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Man of Kent

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  1. I have been monitoring Concertinas on Ebay for a few weeks now. One thing that came to my mind is that there seems to have been a "standard" model made by Lachenal which is a 20 button + air button Anglo, wooden ends, bone buttons, 5 fold. On Ebay UK there seems to be at least one of these every single week, sometimes there are two or three on auction in parallel. As I write this, there are two up on sale, one in need for restauration and one fully restored.* I must have seen about 10-12 of those during the last couple of weeks.


    Judging from the prices those instruments go for, it seems as if there is little virtue in restoring them - almost inevitably, the final price for those in need of restoration settles between 100 and 150 pounds, and those fully restored have a hard time finding a buyer at the (almost always asked for) starting price of 300 pounds. Depending on the state of the concertina, the work and material one has to put in to get the instruments in a good working order easily exceeds 100 pounds (and a restorer naturally also wishes to make some revenue on the project).


    I suspect that many of those concertinas end up as reed donors - given that concertina reeds are hard to come by and those that are on sale tend to be dear (David Leese asks 7,50 for a used steel reed), buying such an instrument at 150 Pounds pays off even if only half of the 40 reeds are in working condition. Probably the buttons and pieces of the hardware can be reused as well, and if some collectors have enough carcasses piled up in their basements, at some point there'll be enough pieces left to put together one half way decent instrument from the pieces of x wrecks (which may at that point even pay off when sold for under or around 300 Pounds).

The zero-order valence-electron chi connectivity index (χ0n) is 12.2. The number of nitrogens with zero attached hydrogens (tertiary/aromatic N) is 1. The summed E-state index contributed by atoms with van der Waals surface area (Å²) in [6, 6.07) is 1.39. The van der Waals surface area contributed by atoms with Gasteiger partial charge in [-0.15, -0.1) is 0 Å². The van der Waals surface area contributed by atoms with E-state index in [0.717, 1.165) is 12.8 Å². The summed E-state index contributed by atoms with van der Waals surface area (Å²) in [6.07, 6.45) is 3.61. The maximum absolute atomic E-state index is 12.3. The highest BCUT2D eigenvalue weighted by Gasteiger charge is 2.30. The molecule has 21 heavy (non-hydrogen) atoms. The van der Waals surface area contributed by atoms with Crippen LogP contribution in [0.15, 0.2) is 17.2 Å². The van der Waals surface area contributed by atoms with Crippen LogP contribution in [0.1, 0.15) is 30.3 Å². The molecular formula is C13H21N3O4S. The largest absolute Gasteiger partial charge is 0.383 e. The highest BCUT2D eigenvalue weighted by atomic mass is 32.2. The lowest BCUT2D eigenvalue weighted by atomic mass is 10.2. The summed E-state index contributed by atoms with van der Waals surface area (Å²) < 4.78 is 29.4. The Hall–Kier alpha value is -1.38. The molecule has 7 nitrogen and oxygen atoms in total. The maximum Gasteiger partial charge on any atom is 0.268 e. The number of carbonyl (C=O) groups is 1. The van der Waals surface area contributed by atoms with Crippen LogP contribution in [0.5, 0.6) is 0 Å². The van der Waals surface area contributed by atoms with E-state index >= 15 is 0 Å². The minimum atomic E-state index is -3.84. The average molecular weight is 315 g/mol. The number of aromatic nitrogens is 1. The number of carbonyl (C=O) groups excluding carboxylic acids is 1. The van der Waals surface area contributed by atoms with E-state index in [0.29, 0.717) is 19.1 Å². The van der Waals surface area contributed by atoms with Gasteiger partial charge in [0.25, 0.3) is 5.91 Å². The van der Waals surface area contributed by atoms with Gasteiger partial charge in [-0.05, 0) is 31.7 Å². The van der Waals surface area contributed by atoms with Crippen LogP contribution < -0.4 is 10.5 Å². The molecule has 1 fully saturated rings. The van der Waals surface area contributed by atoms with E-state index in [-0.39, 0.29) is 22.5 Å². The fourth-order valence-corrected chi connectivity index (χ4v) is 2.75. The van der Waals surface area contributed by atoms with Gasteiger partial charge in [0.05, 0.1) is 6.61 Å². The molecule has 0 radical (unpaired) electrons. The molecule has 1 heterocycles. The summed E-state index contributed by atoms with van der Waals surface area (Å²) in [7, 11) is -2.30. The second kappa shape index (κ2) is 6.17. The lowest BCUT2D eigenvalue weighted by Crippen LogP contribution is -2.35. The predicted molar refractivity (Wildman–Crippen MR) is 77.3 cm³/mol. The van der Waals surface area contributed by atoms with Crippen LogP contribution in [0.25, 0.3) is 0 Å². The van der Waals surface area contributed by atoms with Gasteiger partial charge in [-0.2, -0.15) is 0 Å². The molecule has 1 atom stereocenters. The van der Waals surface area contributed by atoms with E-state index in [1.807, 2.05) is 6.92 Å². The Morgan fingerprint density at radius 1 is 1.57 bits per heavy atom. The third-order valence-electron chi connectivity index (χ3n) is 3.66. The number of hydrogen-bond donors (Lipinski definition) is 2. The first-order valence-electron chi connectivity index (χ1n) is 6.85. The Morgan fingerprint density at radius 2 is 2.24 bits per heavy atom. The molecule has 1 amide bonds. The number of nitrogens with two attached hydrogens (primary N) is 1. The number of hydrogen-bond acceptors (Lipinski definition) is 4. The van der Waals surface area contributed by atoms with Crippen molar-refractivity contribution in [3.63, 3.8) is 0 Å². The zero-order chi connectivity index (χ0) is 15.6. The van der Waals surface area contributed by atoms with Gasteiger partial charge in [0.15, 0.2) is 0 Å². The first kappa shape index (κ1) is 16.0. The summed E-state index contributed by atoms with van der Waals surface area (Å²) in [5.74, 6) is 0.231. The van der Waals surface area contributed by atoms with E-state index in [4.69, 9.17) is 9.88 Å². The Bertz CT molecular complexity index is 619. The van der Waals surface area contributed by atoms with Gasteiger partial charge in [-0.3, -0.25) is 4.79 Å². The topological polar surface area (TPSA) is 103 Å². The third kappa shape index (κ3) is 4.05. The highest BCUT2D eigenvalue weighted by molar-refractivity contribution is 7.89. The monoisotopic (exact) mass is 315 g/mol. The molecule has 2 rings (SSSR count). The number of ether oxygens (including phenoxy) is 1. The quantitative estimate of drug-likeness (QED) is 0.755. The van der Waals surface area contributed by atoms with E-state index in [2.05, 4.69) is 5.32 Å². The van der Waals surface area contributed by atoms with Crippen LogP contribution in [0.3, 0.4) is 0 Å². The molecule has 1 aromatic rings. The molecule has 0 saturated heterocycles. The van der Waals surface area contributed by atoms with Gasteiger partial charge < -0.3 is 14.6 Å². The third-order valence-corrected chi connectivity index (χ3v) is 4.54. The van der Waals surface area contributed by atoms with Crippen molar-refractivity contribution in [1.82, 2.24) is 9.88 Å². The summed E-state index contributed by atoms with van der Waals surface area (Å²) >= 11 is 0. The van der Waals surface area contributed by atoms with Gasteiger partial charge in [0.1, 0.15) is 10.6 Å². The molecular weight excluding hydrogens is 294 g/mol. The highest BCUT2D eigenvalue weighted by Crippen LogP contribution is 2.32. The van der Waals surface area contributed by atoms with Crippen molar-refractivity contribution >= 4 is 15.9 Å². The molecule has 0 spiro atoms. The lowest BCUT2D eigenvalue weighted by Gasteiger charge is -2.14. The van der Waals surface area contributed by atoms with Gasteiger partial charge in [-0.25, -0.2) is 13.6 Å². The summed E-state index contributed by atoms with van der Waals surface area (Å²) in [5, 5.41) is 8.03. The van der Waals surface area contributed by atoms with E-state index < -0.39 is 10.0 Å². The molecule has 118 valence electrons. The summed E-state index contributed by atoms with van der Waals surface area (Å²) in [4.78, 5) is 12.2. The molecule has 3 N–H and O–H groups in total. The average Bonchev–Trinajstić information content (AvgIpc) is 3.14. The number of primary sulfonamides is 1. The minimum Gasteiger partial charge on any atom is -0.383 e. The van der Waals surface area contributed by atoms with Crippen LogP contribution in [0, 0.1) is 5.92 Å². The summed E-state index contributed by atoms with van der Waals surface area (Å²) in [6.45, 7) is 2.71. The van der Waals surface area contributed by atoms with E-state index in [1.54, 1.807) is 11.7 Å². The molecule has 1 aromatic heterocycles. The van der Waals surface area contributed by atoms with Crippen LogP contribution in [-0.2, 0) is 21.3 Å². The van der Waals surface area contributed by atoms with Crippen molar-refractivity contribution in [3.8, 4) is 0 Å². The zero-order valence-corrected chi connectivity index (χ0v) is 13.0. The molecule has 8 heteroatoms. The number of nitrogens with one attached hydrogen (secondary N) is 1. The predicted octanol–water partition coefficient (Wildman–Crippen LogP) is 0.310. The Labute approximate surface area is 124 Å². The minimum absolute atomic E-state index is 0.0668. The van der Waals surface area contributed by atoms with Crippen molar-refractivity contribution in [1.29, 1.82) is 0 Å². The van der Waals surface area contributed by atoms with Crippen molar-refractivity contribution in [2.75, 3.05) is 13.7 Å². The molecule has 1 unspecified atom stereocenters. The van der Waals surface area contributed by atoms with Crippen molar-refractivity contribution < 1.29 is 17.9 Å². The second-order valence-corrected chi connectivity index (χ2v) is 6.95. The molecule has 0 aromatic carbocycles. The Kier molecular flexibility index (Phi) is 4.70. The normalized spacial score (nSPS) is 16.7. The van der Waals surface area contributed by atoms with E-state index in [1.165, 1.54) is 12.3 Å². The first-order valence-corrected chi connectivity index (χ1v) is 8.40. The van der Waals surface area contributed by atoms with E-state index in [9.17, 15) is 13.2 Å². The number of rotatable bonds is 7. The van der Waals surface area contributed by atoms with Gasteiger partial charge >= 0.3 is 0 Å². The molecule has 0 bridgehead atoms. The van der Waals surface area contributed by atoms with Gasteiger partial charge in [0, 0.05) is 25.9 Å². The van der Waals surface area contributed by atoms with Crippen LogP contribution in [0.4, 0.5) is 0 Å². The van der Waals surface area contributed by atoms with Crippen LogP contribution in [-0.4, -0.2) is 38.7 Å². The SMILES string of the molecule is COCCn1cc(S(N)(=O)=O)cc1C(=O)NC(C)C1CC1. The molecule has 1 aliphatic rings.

I'm just curious about the input from pro and semi pro restorers here. Have I just unearthed the secret of your trade, or stated the obvious that everybody knew already, or am I way off? What I find fascinating is that the same type of instrument only with a few buttons more (30 button Anglos) sells like crazy, brings in easily 1000 Pounds in good working condition and is well worth the restoration effort, whereas the poor smaller siblings are treated like, well, almost dirt? Guess that's the way the market works... maybe one of these days someone finds a way to upgrade a 20 button to a 30 button instrument with doable effort in which case the small boxes may shoot up in value again...






    I'm not sure whether this is the answer you are after, but I held that exact 'fully restored' listed concertina in my hands a few weeks back. I found splits in the internal folds of the bellows; at least three other leaks to the bottom corners; two reeds not voicing and cracks in the the wooden ends. I don't think the seller really has a great love for his concertinas that are placed on ebay. All his listings are generic, often including the phrase 'This is a fully working concertina. unlike other Lachenals whose innards are totally shot selling at this price!'. The sort of thing you might expect to hear from a market trader 'flogging' things off ...


    Personally, I wouldn't pay £300 for it in that condition.

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